This makes for a nice visual effect, but also opens up some options when it comes to displaying in-game information using colour. Perhaps the protagonist is operating a nuclear reactor and we want to show how it’s doing at a glance:

(text-colour: (hsl: $safety, 1, 0.5))[REACTOR STATUS]

This lets us set the hue of REACTOR STATUS based on a variable: $safety. If we start $safety at an initial value of 120 (green), we can both use it to track events in the game (with $safety getting lower if the reactor is damaged) and to display the text in a corresponding colour. If $safety drops to 60 or so, REACTOR STATUS will appear in yellow, while if it gets really low – approaching 0 – it’ll be red.

The other values – saturation and lightness – affect other properties of the colour you’ve chosen, and can be anywhere between 0 and 1, just like the alpha value mentioned above. For the most part you’ll want to keep these set at 1 and 0.5 respectively. This is because no matter what hue you set, 0 saturation will make it grey, 0 lightness will make it black, and 1 lightness will make it white. This page will let you play around with those values and see what you get, but do bear in mind that it gives you percentages, while you’ll have to give Twine values between 0 and 0.1.

Speaking of alpha, by the way, (hsla:) gives you that option in just the same way as (rgba:). There aren’t all that many occasions you’d be likely to use it, but you can if you want to.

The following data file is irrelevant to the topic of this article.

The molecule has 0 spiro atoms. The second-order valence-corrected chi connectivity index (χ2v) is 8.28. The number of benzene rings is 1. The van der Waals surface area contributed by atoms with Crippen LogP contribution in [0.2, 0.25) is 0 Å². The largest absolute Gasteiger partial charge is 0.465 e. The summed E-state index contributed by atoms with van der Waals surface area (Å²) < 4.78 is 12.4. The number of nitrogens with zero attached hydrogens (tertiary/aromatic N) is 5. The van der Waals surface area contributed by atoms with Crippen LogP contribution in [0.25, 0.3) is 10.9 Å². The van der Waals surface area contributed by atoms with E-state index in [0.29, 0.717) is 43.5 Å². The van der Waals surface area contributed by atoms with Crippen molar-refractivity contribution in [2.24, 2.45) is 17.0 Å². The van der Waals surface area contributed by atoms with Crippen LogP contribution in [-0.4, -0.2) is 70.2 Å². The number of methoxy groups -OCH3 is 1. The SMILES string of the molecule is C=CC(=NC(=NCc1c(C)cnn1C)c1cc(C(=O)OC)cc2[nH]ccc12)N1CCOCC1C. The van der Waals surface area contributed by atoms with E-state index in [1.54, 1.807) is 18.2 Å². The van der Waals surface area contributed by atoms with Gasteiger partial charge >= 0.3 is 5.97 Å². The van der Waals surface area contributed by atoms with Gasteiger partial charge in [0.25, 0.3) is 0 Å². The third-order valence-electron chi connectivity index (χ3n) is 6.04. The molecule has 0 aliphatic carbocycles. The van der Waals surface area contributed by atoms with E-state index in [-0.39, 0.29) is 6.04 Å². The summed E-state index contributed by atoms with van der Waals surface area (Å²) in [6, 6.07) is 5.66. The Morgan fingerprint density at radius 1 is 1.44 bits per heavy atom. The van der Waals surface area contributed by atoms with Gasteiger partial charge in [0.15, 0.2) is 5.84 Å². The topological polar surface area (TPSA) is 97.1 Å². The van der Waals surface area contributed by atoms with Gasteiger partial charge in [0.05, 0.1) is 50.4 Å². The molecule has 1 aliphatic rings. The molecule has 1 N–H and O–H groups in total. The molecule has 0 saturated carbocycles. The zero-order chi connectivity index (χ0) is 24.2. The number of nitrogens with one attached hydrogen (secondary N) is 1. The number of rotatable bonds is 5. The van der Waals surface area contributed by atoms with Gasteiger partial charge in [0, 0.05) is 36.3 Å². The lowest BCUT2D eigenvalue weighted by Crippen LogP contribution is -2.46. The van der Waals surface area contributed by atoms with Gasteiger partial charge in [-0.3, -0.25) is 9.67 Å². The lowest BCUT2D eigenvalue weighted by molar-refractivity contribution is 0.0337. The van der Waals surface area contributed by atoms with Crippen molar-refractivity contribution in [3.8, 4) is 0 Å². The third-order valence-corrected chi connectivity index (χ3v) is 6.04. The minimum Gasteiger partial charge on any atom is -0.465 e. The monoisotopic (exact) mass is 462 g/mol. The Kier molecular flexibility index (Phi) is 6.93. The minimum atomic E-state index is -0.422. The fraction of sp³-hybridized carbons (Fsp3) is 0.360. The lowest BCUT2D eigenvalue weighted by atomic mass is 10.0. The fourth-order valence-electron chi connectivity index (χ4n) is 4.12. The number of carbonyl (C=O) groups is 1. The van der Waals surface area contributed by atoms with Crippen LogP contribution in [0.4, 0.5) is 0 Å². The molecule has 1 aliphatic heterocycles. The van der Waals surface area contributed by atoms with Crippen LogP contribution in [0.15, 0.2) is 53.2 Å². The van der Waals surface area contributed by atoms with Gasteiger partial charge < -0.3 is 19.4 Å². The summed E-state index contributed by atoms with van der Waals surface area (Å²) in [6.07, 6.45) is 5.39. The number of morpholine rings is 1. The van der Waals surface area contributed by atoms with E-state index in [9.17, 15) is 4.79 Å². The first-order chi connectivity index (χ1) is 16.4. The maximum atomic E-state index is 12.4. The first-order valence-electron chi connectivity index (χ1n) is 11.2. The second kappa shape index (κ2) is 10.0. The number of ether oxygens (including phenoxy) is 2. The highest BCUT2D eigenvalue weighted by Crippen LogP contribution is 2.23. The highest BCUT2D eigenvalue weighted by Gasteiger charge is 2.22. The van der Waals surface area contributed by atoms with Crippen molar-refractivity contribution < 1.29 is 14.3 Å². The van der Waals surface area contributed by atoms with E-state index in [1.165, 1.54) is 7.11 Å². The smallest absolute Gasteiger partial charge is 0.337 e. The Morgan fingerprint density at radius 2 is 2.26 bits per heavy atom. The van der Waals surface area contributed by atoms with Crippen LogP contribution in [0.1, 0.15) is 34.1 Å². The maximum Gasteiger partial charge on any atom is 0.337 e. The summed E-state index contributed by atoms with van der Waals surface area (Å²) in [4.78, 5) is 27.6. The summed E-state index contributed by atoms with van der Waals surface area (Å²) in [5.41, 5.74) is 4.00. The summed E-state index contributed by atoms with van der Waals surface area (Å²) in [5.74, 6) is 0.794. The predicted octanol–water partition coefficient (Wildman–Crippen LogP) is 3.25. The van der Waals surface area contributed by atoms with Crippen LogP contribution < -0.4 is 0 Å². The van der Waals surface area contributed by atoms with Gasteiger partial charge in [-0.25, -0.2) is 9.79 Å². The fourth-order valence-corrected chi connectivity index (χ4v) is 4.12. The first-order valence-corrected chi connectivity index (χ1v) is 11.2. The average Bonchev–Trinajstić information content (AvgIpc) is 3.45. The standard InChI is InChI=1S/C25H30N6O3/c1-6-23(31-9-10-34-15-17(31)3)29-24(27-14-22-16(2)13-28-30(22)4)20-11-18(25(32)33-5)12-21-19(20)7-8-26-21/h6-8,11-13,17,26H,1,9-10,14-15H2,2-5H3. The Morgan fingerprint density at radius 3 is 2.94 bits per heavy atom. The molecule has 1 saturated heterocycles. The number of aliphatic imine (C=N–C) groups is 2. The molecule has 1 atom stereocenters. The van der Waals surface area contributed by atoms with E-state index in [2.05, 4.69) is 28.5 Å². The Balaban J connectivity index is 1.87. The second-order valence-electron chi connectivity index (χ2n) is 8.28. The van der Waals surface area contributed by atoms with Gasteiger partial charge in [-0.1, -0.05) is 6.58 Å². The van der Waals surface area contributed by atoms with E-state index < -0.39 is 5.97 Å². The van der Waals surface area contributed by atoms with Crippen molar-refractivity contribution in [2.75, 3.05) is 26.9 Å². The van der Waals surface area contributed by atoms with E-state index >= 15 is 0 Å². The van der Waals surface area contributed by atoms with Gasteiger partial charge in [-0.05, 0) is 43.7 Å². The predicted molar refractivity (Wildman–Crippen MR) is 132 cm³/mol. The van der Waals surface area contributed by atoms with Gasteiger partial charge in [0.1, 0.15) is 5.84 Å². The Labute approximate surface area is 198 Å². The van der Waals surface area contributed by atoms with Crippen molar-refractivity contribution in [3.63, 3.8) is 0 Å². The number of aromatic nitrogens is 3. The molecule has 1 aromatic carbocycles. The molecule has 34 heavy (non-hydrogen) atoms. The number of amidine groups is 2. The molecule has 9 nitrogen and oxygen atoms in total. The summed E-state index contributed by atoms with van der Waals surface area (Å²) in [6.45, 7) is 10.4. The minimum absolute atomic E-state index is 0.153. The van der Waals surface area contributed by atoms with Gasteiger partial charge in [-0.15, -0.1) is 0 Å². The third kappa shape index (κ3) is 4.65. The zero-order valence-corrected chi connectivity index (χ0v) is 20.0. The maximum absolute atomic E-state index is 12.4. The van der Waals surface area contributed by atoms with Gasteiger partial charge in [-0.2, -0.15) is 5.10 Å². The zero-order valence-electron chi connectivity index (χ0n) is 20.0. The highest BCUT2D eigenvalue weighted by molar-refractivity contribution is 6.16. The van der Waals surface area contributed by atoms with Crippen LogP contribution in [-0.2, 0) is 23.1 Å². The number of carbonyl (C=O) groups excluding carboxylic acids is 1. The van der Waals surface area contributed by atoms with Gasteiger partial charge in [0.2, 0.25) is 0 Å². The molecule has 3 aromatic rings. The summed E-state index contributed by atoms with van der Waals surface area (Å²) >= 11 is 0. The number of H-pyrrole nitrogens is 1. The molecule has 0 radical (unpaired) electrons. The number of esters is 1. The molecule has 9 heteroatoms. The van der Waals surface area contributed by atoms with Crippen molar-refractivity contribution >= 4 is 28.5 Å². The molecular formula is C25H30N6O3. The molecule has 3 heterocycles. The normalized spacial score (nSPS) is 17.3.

Summary:

This has been a long tutorial, but really it’s all just different ways of doing the same thing: colouring text in Twine. The really key points to remember are:

  1. (text-colour: (some sort of colour)) will allow you to colour your text.
  2. (some sort of colour) can be a colour name, (rgb:) values, or (hsl:) values.
  3. Any of those values (including the colour name) can be provided by a $variable, which you can use to change it over the course of the game as appropriate.

That’s all there is to it! If you want to open up Snazzy Susan and the Majestic Markup for yourself, you can import it into Twine by following this tutorial.

If you have any questions, feel free to ask them below! You can comment here without an account or even an email address (though obviously if you choose not to supply an email address, you can’t be notified of replies). Whatever your problem, I’ll do my best to help.

If you’ve found this tutorial useful, you might like a look at the others in my Twine for Beginners series.

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One comment

  1. Pingback: Twine for Beginners: Styling Text | Damon L. Wakes